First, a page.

DOES INTERMITTENT PREVENTIVE THERAPY FOR MALARIA IN PREGNANCY ERADICATE PERIPHERAL AND PLACENTAL PARASITEMIA IN MALARIA ENDEMIC ENVIROMENT: A CASE STUDY IN A TERTIARY HOSPITAL IN ABUJA
BACKGROUND: Malaria infection during pregnancy is associated with adverse outcomes in sub-Saharan Africa. For this reason, the World Health Organization currently recommends intermittent preventive treatment of malaria in pregnancy (IPTp) with sulphadoxine-pyrimethamine (SP). This is the current standard of care for pregnant women in National Hospital Abuja
AIM: To assess whether intermittent preventive therapy eradicates peripheral and placental malaria and improves pregnancy outcome in malaria endemic area.
MATERIALS AND METHODS: The study was a cross-sectional study of 426 pregnant women who registered, attended antenatal care and delivered in the National Hospital during the period of study. The parturient women who met the inclusion criteria were enrolled consecutively as they presented in the labour ward. The presence of malaria parasite in the maternal blood and placental tissue were determined using standard microscopic method. The fetal outcome was also determined.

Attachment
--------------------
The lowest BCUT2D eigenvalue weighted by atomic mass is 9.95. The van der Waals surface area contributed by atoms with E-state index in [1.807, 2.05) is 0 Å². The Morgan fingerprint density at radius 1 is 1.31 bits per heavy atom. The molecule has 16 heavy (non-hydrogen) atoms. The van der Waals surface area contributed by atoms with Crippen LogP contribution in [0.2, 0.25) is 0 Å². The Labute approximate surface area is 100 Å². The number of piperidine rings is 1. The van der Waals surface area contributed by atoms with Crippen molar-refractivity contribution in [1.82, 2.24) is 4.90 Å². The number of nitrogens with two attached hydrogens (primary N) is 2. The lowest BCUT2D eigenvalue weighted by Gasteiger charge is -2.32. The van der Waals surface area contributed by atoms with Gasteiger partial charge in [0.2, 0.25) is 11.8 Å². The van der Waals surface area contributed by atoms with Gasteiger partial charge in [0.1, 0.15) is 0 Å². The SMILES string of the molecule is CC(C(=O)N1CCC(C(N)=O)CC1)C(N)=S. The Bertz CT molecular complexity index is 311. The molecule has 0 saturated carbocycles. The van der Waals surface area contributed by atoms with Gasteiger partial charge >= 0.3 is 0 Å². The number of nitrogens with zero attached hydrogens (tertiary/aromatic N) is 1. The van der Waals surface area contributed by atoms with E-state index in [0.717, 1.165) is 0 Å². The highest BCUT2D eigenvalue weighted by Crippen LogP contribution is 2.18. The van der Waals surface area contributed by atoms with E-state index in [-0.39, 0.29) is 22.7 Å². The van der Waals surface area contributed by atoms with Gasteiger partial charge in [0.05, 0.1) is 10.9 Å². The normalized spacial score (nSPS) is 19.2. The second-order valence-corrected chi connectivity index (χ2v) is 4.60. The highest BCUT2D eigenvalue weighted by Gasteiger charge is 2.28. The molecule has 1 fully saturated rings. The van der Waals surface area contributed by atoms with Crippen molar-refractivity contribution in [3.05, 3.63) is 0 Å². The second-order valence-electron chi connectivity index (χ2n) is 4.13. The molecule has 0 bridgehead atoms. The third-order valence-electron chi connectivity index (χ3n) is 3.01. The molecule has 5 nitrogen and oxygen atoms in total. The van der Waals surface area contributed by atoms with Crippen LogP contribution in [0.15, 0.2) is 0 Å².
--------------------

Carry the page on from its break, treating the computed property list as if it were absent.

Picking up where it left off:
RESULT: The prevalence of peripheral malaria parasitaemia and placental parasitisation in booked parturient that took IPTp are 12.9%, 95% CI (10.0% - 16.6%) and 9.4%, 95% CI (7.0% -12.7%) respectively. There was statistically significant difference in peripheral parasitaemia compared with placental parasitisation, p<0.0001. The peripheral parasitaemia and placental parasitisation decrease as the number of IPTp doses increase.This difference did not reach statistical significant level (p>0.05). There was a negative correlation though weak between peripheral parasitaemia and number of Intermittent Preventive Therapy (IPTp) and; between placenta parasitisation and number of Intermittent Preventive Therapy (r=-0.089 and r=-0.056) respectively. There was statistical significant
difference in the birth weight of parturient without malaria infestation (both peripheral parasitaemia and placental parasitisation) when compare with those with malaria infestation (p<0.0001 & p-0.024). Birth weight was negatively correlated with peripheral parasitaemia and placenta parasitisation r=- 0.224 and -0.110, respectively.
Conclusion: this study showed that IPTp reduces but does not eliminate the prevalence of both peripheral parasitaemia and placental parasitisation in malaria endemic environment. Also there is a dose dependent relationship between the dose of IPTp and the level of peripheral parasitaemia and placental parasitisation as well as parasite density. Intermittent preventive therapy for malaria in pregnancy is associated with significant reduction in low birth weight.